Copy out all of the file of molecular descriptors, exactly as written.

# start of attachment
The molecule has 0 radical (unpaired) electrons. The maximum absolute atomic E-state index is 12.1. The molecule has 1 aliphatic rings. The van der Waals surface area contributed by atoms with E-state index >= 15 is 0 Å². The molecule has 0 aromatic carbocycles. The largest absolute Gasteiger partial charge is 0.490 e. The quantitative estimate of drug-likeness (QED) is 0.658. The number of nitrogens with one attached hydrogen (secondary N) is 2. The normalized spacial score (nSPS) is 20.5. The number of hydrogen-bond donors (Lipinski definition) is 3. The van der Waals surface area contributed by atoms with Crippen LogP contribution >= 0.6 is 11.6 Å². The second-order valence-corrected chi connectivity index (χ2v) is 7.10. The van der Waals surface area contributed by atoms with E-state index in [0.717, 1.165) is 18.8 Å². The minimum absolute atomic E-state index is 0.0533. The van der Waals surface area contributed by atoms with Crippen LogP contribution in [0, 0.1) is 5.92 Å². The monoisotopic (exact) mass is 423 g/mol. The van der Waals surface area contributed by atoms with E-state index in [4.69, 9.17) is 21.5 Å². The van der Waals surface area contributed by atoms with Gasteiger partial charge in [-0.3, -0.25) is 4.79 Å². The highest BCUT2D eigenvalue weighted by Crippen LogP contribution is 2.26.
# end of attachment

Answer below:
The molecule has 0 radical (unpaired) electrons. The maximum absolute atomic E-state index is 12.1. The molecule has 1 aliphatic rings. The van der Waals surface area contributed by atoms with E-state index >= 15 is 0 Å². The molecule has 0 aromatic carbocycles. The largest absolute Gasteiger partial charge is 0.490 e. The quantitative estimate of drug-likeness (QED) is 0.658. The number of nitrogens with one attached hydrogen (secondary N) is 2. The normalized spacial score (nSPS) is 20.5. The number of hydrogen-bond donors (Lipinski definition) is 3. The van der Waals surface area contributed by atoms with Crippen LogP contribution >= 0.6 is 11.6 Å². The second-order valence-corrected chi connectivity index (χ2v) is 7.10. The van der Waals surface area contributed by atoms with E-state index in [0.717, 1.165) is 18.8 Å². The minimum absolute atomic E-state index is 0.0533. The van der Waals surface area contributed by atoms with Crippen LogP contribution in [0, 0.1) is 5.92 Å². The monoisotopic (exact) mass is 423 g/mol. The van der Waals surface area contributed by atoms with E-state index in [4.69, 9.17) is 21.5 Å². The van der Waals surface area contributed by atoms with Gasteiger partial charge in [-0.3, -0.25) is 4.79 Å². The highest BCUT2D eigenvalue weighted by Crippen LogP contribution is 2.26.